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Brave New Word

An ideal class for editors looking to unlock the power of Word and strengthen their overall editing process.

Written by Philip Baker
Editing instructor Kelly Finefrock

Deadline pressure and the fear of making mistakes keep even experienced editors wedded to habits for which they know Microsoft Word provides more streamlined and efficient solutions.

Editing Electronically, a core course in the Editing certificate, is the perfect opportunity for editors and aspiring editors to break themselves out of those ruts and explore the intricacies that Word has to offer.

Kelly Finefrock, previous instructor for the course, learned this firsthand when she completed the Editing certificate at the beginning of her career in publishing. At the time, having recently started at the University of Chicago Press at an assistant level, the support work she was doing, coupled with managing her own projects, made fitting everything into her schedule a complex feat of juggling.

“When I took the course as a student, I knew there was functionality in Word that could improve my accuracy and my efficiency, but I didn’t know how to access it,” says Finefrock, who is now a project editor at the University of Alabama Press. “After that class and the resources that I left it with, I was able to do my work faster and more confidently, which meant there was less pressure in my job. I really appreciated that.”

Time for Experimentation

From mastering basics like redlining to exploring some of Word’s more advanced customization possibilities, students leave Editing Electronically with a new suite of skills and a new understanding of the nooks and crannies of Word.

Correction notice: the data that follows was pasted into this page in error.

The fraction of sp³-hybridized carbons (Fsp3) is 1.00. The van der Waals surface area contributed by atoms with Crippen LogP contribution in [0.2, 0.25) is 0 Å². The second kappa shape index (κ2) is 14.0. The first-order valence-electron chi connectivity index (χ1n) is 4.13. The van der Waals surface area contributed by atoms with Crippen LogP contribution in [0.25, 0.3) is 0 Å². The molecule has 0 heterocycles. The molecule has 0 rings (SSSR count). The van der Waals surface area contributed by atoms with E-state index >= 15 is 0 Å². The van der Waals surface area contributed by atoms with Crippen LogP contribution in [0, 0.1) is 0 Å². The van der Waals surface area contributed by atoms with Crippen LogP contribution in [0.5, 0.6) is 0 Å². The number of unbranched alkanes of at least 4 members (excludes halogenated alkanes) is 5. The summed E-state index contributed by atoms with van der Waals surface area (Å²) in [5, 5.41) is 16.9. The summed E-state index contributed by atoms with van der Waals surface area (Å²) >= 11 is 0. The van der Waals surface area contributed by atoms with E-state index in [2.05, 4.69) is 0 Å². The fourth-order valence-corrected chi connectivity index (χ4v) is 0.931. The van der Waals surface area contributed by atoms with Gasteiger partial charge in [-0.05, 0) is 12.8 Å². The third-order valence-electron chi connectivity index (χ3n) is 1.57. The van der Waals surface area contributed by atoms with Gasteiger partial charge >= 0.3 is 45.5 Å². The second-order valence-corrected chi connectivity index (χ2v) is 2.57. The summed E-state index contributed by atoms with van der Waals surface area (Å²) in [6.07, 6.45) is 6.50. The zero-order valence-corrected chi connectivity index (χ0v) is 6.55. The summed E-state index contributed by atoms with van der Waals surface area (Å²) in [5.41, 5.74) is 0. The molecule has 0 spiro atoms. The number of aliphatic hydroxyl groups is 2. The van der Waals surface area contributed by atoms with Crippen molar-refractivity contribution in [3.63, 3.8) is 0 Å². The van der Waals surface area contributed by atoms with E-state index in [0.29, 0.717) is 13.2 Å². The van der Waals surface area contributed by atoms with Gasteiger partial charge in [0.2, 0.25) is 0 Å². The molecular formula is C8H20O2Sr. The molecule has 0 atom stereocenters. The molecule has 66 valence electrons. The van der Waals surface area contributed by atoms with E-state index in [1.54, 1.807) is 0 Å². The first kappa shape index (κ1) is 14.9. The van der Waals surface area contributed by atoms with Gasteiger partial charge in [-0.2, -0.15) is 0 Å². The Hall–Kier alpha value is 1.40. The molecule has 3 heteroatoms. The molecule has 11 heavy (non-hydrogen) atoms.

“Most people come with an understanding of the find and replace function, but you can take that to an entirely new level by incorporating wildcards to expand your search capability,” Finefrock notes. “The customization features built into areas like the ribbon let you tailor the software so that it really works for you. It’s a little tricky to get a handle on, but if you’re doing a lot of repetitive stuff, which we do when we’re editing, it can really speed up your work.”

The key, Finefrock notes, is taking the time to experiment and play around in a non-pressured environment. She encourages students to put copies of old projects into a playground folder on their computers. That way they can try out new techniques and take them further.

“The more you experiment with these features in Word, the more you’ll come to understand how Word will behave when you initiate these different processes,” she says. “And with that knowledge you can then make use of those features with greater certainty and competence."

Building Your Editing Muscle Memory

In addition to the focus on technology, the five-week online course illuminates the core components to the workflow of manuscripts as they move towards publication. By taking a single manuscript and following it step-by-step through the copyediting process, Editing Electronically begins with lessons in markup and cleanup before moving into the editing stage proper. The course concludes in the fifth week by mimicking the author review phase.

“That tends to be one of the favorite activities among the students, since it’s a partner exercise,” says Finefrock. “It’s an exercise that helps give them the author’s perspective on what it’s like to receive a manuscript full of changes and comments, but they can also see what another editor does with the same text, which is something they can draw both insight and inspiration from.”

In the end, Finefrock believes the value of Editing Electronically—and the Editing certificate as a whole—lies in its ability to provide training and insight that is difficult to come by in the fast-paced, high-pressured world of publishing that editors encounter every day. In a way that is up to date and extremely hands on, the class opens the door to time-saving techniques that are often just an additional click or two away.

“The appeal of the Editing certificate is that you receive that structured formal training in a low-pressure environment,” Finefrock says. “This is the place to really build your editing muscle memory and to gain the essential skills. It’s a comfortable environment where it’s okay to stumble because you know there’s someone there to help you find your way.”

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